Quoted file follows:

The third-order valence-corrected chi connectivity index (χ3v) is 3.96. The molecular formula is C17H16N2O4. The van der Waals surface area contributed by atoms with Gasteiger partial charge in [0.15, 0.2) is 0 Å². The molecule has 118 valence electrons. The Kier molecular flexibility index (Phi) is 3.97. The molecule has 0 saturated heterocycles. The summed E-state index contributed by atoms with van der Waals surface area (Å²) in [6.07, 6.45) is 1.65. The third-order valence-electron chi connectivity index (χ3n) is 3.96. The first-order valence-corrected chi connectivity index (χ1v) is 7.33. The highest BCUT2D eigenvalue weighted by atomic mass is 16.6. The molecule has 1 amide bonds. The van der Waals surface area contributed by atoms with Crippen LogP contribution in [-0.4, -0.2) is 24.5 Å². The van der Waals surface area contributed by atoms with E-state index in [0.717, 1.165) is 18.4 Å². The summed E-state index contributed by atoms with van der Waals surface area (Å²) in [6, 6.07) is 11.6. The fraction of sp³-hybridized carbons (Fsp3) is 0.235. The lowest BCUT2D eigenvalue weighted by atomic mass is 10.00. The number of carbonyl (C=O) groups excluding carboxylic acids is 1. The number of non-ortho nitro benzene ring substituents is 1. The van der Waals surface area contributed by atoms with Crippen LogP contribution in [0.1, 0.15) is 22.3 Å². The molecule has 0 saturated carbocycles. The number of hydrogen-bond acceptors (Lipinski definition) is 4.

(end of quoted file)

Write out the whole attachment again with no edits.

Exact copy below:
The third-order valence-corrected chi connectivity index (χ3v) is 3.96. The molecular formula is C17H16N2O4. The van der Waals surface area contributed by atoms with Gasteiger partial charge in [0.15, 0.2) is 0 Å². The molecule has 118 valence electrons. The Kier molecular flexibility index (Phi) is 3.97. The molecule has 0 saturated heterocycles. The summed E-state index contributed by atoms with van der Waals surface area (Å²) in [6.07, 6.45) is 1.65. The third-order valence-electron chi connectivity index (χ3n) is 3.96. The first-order valence-corrected chi connectivity index (χ1v) is 7.33. The highest BCUT2D eigenvalue weighted by atomic mass is 16.6. The molecule has 1 amide bonds. The van der Waals surface area contributed by atoms with Crippen LogP contribution in [-0.4, -0.2) is 24.5 Å². The van der Waals surface area contributed by atoms with E-state index in [0.717, 1.165) is 18.4 Å². The summed E-state index contributed by atoms with van der Waals surface area (Å²) in [6, 6.07) is 11.6. The fraction of sp³-hybridized carbons (Fsp3) is 0.235. The lowest BCUT2D eigenvalue weighted by atomic mass is 10.00. The number of carbonyl (C=O) groups excluding carboxylic acids is 1. The number of non-ortho nitro benzene ring substituents is 1. The van der Waals surface area contributed by atoms with Crippen LogP contribution in [0.1, 0.15) is 22.3 Å². The molecule has 0 saturated carbocycles. The number of hydrogen-bond acceptors (Lipinski definition) is 4.